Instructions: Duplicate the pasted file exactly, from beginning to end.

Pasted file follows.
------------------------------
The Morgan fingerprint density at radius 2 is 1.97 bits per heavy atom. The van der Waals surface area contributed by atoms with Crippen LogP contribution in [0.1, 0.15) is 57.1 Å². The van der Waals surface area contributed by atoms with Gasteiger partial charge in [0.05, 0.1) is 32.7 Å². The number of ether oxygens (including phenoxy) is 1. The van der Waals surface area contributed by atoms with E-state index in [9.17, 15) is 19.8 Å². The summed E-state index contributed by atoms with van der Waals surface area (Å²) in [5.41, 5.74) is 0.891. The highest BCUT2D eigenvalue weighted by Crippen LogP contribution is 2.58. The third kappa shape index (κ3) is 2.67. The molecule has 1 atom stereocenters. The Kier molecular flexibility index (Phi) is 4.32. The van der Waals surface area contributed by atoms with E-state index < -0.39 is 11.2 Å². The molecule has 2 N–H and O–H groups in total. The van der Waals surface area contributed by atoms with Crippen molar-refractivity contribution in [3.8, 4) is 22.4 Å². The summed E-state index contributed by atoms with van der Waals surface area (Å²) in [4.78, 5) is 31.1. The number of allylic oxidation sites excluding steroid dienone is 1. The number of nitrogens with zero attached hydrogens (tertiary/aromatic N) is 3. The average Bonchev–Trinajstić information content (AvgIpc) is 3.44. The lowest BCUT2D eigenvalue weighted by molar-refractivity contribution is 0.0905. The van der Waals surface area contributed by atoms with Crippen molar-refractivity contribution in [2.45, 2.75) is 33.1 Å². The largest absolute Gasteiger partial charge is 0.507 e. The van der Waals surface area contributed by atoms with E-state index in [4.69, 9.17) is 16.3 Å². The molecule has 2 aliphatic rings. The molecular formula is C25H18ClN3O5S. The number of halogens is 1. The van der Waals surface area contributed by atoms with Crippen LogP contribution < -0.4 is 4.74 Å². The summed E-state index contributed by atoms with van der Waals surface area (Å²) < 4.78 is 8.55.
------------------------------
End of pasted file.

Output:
The Morgan fingerprint density at radius 2 is 1.97 bits per heavy atom. The van der Waals surface area contributed by atoms with Crippen LogP contribution in [0.1, 0.15) is 57.1 Å². The van der Waals surface area contributed by atoms with Gasteiger partial charge in [0.05, 0.1) is 32.7 Å². The number of ether oxygens (including phenoxy) is 1. The van der Waals surface area contributed by atoms with E-state index in [9.17, 15) is 19.8 Å². The summed E-state index contributed by atoms with van der Waals surface area (Å²) in [5.41, 5.74) is 0.891. The highest BCUT2D eigenvalue weighted by Crippen LogP contribution is 2.58. The third kappa shape index (κ3) is 2.67. The molecule has 1 atom stereocenters. The Kier molecular flexibility index (Phi) is 4.32. The van der Waals surface area contributed by atoms with E-state index < -0.39 is 11.2 Å². The molecule has 2 N–H and O–H groups in total. The van der Waals surface area contributed by atoms with Crippen molar-refractivity contribution in [3.8, 4) is 22.4 Å². The summed E-state index contributed by atoms with van der Waals surface area (Å²) in [4.78, 5) is 31.1. The number of allylic oxidation sites excluding steroid dienone is 1. The number of nitrogens with zero attached hydrogens (tertiary/aromatic N) is 3. The average Bonchev–Trinajstić information content (AvgIpc) is 3.44. The lowest BCUT2D eigenvalue weighted by molar-refractivity contribution is 0.0905. The van der Waals surface area contributed by atoms with Crippen molar-refractivity contribution in [2.45, 2.75) is 33.1 Å². The largest absolute Gasteiger partial charge is 0.507 e. The van der Waals surface area contributed by atoms with E-state index in [4.69, 9.17) is 16.3 Å². The molecule has 2 aliphatic rings. The molecular formula is C25H18ClN3O5S. The number of halogens is 1. The van der Waals surface area contributed by atoms with Crippen LogP contribution < -0.4 is 4.74 Å². The summed E-state index contributed by atoms with van der Waals surface area (Å²) < 4.78 is 8.55.